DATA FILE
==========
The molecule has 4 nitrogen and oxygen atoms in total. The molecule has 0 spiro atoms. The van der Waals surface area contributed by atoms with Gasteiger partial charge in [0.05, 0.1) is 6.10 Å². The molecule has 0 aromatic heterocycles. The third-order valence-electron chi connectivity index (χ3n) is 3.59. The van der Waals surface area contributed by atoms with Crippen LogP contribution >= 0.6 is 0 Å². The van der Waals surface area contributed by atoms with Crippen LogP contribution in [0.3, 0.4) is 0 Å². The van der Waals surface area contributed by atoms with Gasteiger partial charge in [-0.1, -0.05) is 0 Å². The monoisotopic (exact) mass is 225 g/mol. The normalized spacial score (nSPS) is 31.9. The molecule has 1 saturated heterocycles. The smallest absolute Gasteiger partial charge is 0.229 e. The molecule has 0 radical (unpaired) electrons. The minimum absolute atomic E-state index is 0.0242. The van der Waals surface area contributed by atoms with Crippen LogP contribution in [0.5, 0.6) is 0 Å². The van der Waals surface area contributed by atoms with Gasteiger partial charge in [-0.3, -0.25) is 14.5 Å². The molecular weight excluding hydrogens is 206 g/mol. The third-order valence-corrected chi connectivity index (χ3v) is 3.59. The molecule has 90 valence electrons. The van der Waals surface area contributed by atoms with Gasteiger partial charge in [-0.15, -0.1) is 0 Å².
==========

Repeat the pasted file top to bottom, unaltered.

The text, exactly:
The molecule has 4 nitrogen and oxygen atoms in total. The molecule has 0 spiro atoms. The van der Waals surface area contributed by atoms with Gasteiger partial charge in [0.05, 0.1) is 6.10 Å². The molecule has 0 aromatic heterocycles. The third-order valence-electron chi connectivity index (χ3n) is 3.59. The van der Waals surface area contributed by atoms with Crippen LogP contribution >= 0.6 is 0 Å². The van der Waals surface area contributed by atoms with Crippen LogP contribution in [0.3, 0.4) is 0 Å². The van der Waals surface area contributed by atoms with Gasteiger partial charge in [-0.1, -0.05) is 0 Å². The monoisotopic (exact) mass is 225 g/mol. The normalized spacial score (nSPS) is 31.9. The molecule has 1 saturated heterocycles. The smallest absolute Gasteiger partial charge is 0.229 e. The molecule has 0 radical (unpaired) electrons. The minimum absolute atomic E-state index is 0.0242. The van der Waals surface area contributed by atoms with Crippen LogP contribution in [0.5, 0.6) is 0 Å². The van der Waals surface area contributed by atoms with Gasteiger partial charge in [-0.3, -0.25) is 14.5 Å². The molecular weight excluding hydrogens is 206 g/mol. The third-order valence-corrected chi connectivity index (χ3v) is 3.59. The molecule has 90 valence electrons. The van der Waals surface area contributed by atoms with Gasteiger partial charge in [-0.15, -0.1) is 0 Å².